China has made huge progress in poverty alleviation, but needs meaningful accountability mechanisms that citizens can use when their rights are violated in the context of development-related activities, a United Nations human rights expert said today.
“China’s achievements in alleviating extreme poverty in recent years, and in meeting highly ambitious targets for improving social well-being, have been extraordinary,” said the Special Rapporteur on extreme poverty and human rights, Philip Alston, said in a news release as he wrapped up his fact-finding trip to the country.
He noted that China’s President, Xi Jinping, has promised to eliminate extreme poverty by 2020, so that no one should be left behind. This meant lifting 55.75 million rural people out of ‘extreme poverty,’ defined by reference to an income-based standard of $2.30 per day or 2,800 yuan per year.
However, an important part of the human rights dimension of the challenge has so far been neglected, Mr. Alston pointed out.
“China has ratified the International Covenant on Economic, Social and Cultural Rights and has consistently emphasized its commitment to guaranteeing those rights,” he said.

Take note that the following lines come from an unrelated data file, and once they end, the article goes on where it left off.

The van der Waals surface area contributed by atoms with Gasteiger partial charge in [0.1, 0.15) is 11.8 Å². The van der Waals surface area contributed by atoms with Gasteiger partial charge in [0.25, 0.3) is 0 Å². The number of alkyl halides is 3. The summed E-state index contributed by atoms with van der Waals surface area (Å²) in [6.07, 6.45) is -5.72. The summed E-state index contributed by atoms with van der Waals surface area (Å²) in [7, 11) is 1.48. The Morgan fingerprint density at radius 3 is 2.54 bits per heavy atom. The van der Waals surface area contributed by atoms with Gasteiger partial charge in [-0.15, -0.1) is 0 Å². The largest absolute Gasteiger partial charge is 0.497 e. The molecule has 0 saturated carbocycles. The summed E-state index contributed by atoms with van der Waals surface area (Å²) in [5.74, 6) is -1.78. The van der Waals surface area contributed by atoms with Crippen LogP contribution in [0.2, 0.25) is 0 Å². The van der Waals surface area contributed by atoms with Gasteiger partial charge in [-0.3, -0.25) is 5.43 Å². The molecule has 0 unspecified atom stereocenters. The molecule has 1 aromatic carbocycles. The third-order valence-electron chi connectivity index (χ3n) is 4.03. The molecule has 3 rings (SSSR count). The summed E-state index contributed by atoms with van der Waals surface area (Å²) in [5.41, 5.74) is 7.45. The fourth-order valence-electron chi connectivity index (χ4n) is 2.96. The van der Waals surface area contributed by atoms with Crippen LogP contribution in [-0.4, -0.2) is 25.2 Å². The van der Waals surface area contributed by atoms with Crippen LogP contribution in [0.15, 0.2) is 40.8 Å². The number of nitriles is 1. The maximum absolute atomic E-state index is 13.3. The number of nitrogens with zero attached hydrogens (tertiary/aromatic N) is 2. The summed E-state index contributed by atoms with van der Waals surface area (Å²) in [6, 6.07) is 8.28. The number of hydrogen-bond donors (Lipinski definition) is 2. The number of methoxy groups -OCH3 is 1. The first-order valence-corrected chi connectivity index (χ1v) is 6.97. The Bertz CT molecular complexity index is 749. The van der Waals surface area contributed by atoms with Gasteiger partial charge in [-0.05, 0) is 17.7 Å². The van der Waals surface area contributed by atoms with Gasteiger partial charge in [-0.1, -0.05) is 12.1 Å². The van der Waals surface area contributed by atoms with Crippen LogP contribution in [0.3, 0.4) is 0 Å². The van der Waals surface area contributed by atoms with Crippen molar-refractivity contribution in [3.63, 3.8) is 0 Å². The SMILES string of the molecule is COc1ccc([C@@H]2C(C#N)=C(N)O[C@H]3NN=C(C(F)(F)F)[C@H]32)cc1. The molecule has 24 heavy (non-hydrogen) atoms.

For these rights to be treated like human rights, rather than broad development goals, three essential steps need to be taken, he said. First, the recognition of the rights in legislative or other form, second, the creation of institutions to promote their realization, and third the provision of accountability mechanisms to ensure redress for violations, he noted.
Most of the rights are not specifically recognized in legislation, and no institutions exist that promote these rights as human rights. But the biggest challenge relates to mechanisms for redress and accountability, which are an indispensable component of a human rights approach, he said.
“China has much to be proud of in the field of poverty alleviation. However, if it is to effectively ensure the implementation of its economic and social rights obligations, it needs to adopt more robust mechanisms for citizen involvement and for governmental accountability,” he noted.
During his nine-day visit to China, the human rights expert met and engaged with the central government and with local governments, non-governmental organizations, representatives of international organizations, and academic experts in Beijing and in Yunnan province.
The Special Rapporteur will present a comprehensive report with his full findings and recommendations to the Human Rights Council in June 2017.
Special Rapporteurs are appointed by the UN Human Rights Council to examine and report back on a specific human rights theme or a country situation. The positions are honorary and the experts are not UN staff, nor are they paid for their work.
Source: United Nations
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